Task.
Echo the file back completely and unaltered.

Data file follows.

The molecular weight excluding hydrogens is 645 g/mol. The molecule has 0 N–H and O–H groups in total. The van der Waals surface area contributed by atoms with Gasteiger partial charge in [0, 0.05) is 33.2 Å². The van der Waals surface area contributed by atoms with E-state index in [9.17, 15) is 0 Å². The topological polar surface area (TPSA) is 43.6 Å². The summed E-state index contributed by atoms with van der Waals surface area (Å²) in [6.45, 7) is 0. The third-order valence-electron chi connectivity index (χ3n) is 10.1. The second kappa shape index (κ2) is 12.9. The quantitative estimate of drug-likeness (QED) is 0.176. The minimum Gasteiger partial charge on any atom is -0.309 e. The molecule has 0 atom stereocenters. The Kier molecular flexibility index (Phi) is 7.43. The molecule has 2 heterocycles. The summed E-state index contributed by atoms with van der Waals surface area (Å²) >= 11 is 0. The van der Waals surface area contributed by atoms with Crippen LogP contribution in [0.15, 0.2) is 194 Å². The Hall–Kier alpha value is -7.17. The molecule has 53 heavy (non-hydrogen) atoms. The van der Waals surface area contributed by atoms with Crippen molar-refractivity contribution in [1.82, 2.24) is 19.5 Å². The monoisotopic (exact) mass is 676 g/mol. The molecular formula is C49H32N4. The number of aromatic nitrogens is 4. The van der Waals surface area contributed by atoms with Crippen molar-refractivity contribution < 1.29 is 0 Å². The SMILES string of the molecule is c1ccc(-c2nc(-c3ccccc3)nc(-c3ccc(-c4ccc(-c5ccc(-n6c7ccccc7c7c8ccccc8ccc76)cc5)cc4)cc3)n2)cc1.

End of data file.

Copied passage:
The molecular weight excluding hydrogens is 645 g/mol. The molecule has 0 N–H and O–H groups in total. The van der Waals surface area contributed by atoms with Gasteiger partial charge in [0, 0.05) is 33.2 Å². The van der Waals surface area contributed by atoms with E-state index in [9.17, 15) is 0 Å². The topological polar surface area (TPSA) is 43.6 Å². The summed E-state index contributed by atoms with van der Waals surface area (Å²) in [6.45, 7) is 0. The third-order valence-electron chi connectivity index (χ3n) is 10.1. The second kappa shape index (κ2) is 12.9. The quantitative estimate of drug-likeness (QED) is 0.176. The minimum Gasteiger partial charge on any atom is -0.309 e. The molecule has 0 atom stereocenters. The Kier molecular flexibility index (Phi) is 7.43. The molecule has 2 heterocycles. The summed E-state index contributed by atoms with van der Waals surface area (Å²) >= 11 is 0. The van der Waals surface area contributed by atoms with Crippen LogP contribution in [0.15, 0.2) is 194 Å². The Hall–Kier alpha value is -7.17. The molecule has 53 heavy (non-hydrogen) atoms. The van der Waals surface area contributed by atoms with Crippen molar-refractivity contribution in [1.82, 2.24) is 19.5 Å². The monoisotopic (exact) mass is 676 g/mol. The molecular formula is C49H32N4. The number of aromatic nitrogens is 4. The van der Waals surface area contributed by atoms with Crippen molar-refractivity contribution < 1.29 is 0 Å². The SMILES string of the molecule is c1ccc(-c2nc(-c3ccccc3)nc(-c3ccc(-c4ccc(-c5ccc(-n6c7ccccc7c7c8ccccc8ccc76)cc5)cc4)cc3)n2)cc1.